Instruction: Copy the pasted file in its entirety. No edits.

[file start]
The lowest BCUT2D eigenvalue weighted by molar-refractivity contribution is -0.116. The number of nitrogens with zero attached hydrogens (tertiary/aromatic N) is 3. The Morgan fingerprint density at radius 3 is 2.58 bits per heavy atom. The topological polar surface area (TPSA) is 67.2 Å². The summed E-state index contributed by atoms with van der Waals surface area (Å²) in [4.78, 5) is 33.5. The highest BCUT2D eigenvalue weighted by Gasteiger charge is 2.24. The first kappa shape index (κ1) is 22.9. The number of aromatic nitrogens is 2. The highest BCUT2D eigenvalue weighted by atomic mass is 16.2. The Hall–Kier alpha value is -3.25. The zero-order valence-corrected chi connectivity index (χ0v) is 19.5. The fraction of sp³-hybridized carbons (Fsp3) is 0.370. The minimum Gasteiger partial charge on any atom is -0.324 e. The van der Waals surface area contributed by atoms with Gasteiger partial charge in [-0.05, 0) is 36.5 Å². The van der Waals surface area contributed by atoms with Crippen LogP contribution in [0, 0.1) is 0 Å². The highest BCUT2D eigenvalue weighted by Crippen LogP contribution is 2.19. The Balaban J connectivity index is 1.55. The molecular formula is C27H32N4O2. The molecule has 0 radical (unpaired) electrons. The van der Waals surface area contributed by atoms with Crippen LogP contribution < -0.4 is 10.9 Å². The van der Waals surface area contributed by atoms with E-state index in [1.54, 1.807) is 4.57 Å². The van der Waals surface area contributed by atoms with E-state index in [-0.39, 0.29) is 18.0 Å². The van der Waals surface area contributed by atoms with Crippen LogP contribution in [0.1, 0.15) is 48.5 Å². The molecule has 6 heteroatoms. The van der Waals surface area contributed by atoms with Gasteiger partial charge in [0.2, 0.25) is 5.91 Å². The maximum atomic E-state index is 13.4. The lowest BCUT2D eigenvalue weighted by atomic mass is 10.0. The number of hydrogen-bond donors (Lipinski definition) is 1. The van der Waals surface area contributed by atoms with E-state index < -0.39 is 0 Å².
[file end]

The lowest BCUT2D eigenvalue weighted by molar-refractivity contribution is -0.116. The number of nitrogens with zero attached hydrogens (tertiary/aromatic N) is 3. The Morgan fingerprint density at radius 3 is 2.58 bits per heavy atom. The topological polar surface area (TPSA) is 67.2 Å². The summed E-state index contributed by atoms with van der Waals surface area (Å²) in [4.78, 5) is 33.5. The highest BCUT2D eigenvalue weighted by Gasteiger charge is 2.24. The first kappa shape index (κ1) is 22.9. The number of aromatic nitrogens is 2. The highest BCUT2D eigenvalue weighted by atomic mass is 16.2. The Hall–Kier alpha value is -3.25. The zero-order valence-corrected chi connectivity index (χ0v) is 19.5. The fraction of sp³-hybridized carbons (Fsp3) is 0.370. The minimum Gasteiger partial charge on any atom is -0.324 e. The van der Waals surface area contributed by atoms with Gasteiger partial charge in [-0.05, 0) is 36.5 Å². The van der Waals surface area contributed by atoms with Crippen LogP contribution in [0, 0.1) is 0 Å². The highest BCUT2D eigenvalue weighted by Crippen LogP contribution is 2.19. The Balaban J connectivity index is 1.55. The molecular formula is C27H32N4O2. The molecule has 0 radical (unpaired) electrons. The van der Waals surface area contributed by atoms with Crippen LogP contribution < -0.4 is 10.9 Å². The van der Waals surface area contributed by atoms with E-state index in [1.54, 1.807) is 4.57 Å². The van der Waals surface area contributed by atoms with E-state index in [-0.39, 0.29) is 18.0 Å². The van der Waals surface area contributed by atoms with Crippen LogP contribution in [0.1, 0.15) is 48.5 Å². The molecule has 6 heteroatoms. The van der Waals surface area contributed by atoms with Gasteiger partial charge in [0.2, 0.25) is 5.91 Å². The maximum atomic E-state index is 13.4. The lowest BCUT2D eigenvalue weighted by atomic mass is 10.0. The number of hydrogen-bond donors (Lipinski definition) is 1. The van der Waals surface area contributed by atoms with E-state index < -0.39 is 0 Å².